As for the worth of life, we need look no further than Charlotte’s Web. Remember our joy when Wilbur is saved with words, and our sadness when Charlotte, her time gone, quietly dies. Though we cry, we are comforted by the fact that her life had meaning, in the shape of a “Terrific” pig, and that her death is part of a cyclical order, as lovely as the birth of children, and as majestic as the Ferris Wheel Fern rides at the fair, the wheel that constantly turns over.
Rabbit Ears presents The Bremen Town Musicians, a story of four farm animals who have outlived their usefulness. The donkey is aged and lame; the cat is no longer fit to be a mouser; the dog is slow and blue; and the rooster is better to eat than to crow about. These animals, aware that their owners plan to cut their lives short, become a traveling band, whose bluesy-sad music lands them work on a gondola in Venice. The donkey’s voice, we are told, falls somewhere “between a snare drum and a saxophone,” the cat takes the part of the violin with a voice “like a rusted hinge,” the rooster, a trained singer, crows “like a bagpipe,” and the dog sings bass. They sing in “perfect harmony” to the end of their days. They may not be the greatest musicians, but, like the story of the cricket singing in Times Square, the sounds they make remind us that animals have an intrinsic worth, along with all life on earth.
Another classic story told by Rabbit Ears, The Emperor and the Nightingale features a nightingale with a voice so beautiful the emperor orders her captured to sing for him and his court. But when the court musician creates a mechanical bird that sings more consistently than she, the emperor orders her banished from the kingdom. On the emperor’s deathbed, however, the mechanical bird breaks. He prays for song, and the nightingale comes back to comfort him the way only a living creature can: “She sang of the peaceful graveyard, where the white roses bloomed, where the air is sweet with the scent of the elder tree, where the green grass is moistened with the tears of those who grieve.” The emperor is revived by her song, and asks that she stay by his side forever. But the nightingale wants to come and go as she pleases, and to be free. “And so the nightingale sang freely, for fisherman and kitchen-maid and emperor alike.” Don’t life’s purest pleasures come to all of us, no matter what our station? And doesn’t a song, or a story, reconcile us to the idea of death, by making it beautiful too?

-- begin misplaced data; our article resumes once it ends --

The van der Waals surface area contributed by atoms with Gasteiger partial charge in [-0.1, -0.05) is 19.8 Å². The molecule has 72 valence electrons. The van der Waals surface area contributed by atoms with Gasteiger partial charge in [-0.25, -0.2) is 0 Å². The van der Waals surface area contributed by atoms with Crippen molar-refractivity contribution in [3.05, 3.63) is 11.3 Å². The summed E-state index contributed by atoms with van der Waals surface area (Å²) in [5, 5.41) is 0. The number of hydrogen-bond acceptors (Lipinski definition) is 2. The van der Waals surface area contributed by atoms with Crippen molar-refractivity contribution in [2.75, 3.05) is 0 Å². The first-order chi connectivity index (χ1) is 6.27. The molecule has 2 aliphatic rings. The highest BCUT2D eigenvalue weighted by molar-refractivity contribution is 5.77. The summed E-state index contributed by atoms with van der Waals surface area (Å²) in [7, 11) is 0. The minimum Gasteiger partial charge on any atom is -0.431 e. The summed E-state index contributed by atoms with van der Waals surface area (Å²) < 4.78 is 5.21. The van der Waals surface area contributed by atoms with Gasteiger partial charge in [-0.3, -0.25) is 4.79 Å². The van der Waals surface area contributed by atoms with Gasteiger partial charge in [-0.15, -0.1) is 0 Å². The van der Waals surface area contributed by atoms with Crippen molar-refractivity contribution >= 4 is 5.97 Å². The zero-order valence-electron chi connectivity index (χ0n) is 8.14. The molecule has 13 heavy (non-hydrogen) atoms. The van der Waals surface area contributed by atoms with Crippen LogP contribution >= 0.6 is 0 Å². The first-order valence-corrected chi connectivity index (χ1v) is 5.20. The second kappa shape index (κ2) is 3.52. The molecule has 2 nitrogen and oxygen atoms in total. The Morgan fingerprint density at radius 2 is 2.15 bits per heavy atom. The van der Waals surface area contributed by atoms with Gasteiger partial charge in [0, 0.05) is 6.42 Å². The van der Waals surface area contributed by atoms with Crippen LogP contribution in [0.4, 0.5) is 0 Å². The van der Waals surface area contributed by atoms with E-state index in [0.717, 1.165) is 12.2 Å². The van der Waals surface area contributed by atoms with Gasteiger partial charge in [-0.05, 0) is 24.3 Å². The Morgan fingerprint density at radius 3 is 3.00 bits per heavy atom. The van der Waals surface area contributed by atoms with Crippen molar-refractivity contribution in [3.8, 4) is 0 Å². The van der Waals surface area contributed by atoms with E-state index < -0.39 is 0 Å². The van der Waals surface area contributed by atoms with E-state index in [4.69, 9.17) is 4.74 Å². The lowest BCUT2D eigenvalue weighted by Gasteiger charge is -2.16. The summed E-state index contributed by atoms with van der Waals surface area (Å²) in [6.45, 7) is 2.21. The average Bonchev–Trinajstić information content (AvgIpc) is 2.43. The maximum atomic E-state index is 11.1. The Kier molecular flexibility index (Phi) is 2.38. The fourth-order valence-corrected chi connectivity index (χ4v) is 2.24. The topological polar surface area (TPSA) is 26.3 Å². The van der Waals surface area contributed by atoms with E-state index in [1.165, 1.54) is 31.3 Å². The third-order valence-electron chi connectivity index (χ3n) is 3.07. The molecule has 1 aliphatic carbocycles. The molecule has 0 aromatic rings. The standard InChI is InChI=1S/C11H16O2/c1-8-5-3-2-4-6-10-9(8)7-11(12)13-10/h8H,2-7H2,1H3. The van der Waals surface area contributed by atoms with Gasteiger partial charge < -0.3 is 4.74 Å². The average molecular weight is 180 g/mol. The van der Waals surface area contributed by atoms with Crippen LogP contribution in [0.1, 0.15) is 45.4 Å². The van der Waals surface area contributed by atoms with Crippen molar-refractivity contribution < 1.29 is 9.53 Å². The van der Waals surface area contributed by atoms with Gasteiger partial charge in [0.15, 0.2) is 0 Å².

Whether regal or silly or a little of both, animals, with the short and simple lives, tether children’s literature to the wonders of life and death. Find in the Rabbit Ears treasury a wealth of animal tales that teach us all we ever needed to know.
–Tell me about your favorite fairytale. Did any one stick with you more than the others? (My daughter listened to The Boy Who Drew Cats, by Rabbit Ears, as a child, and has never forgotten it, though she’s grown now! She’s a writer, and the Japanese story about a poor village boy who can’t stop drawing cats–despite the consequences!–affirms the worth of artistic endeavor.)
–Let me know if you listen to Rabbit Ears and tell me what you think!
Here is a list of just some of the Rabbit Ears stories available (I listened to these this week, to refresh my heart on the meaning of children’s books):
–Just So stories
–Br’er Rabbit and Boss Lion
–East of the Sun, West of the Moon
–The Fisherman and His Wife
–The Five Chinese Brothers
–Jack and the Beanstalk
–Koi and the Kola Nuts
–The Monkey People
–Legend of Sleepy Hollow
–Puss in Boots
–The Three Billy Goats Gruff
–The Ugly Duckling
–The White Cat
No comments have been added yet.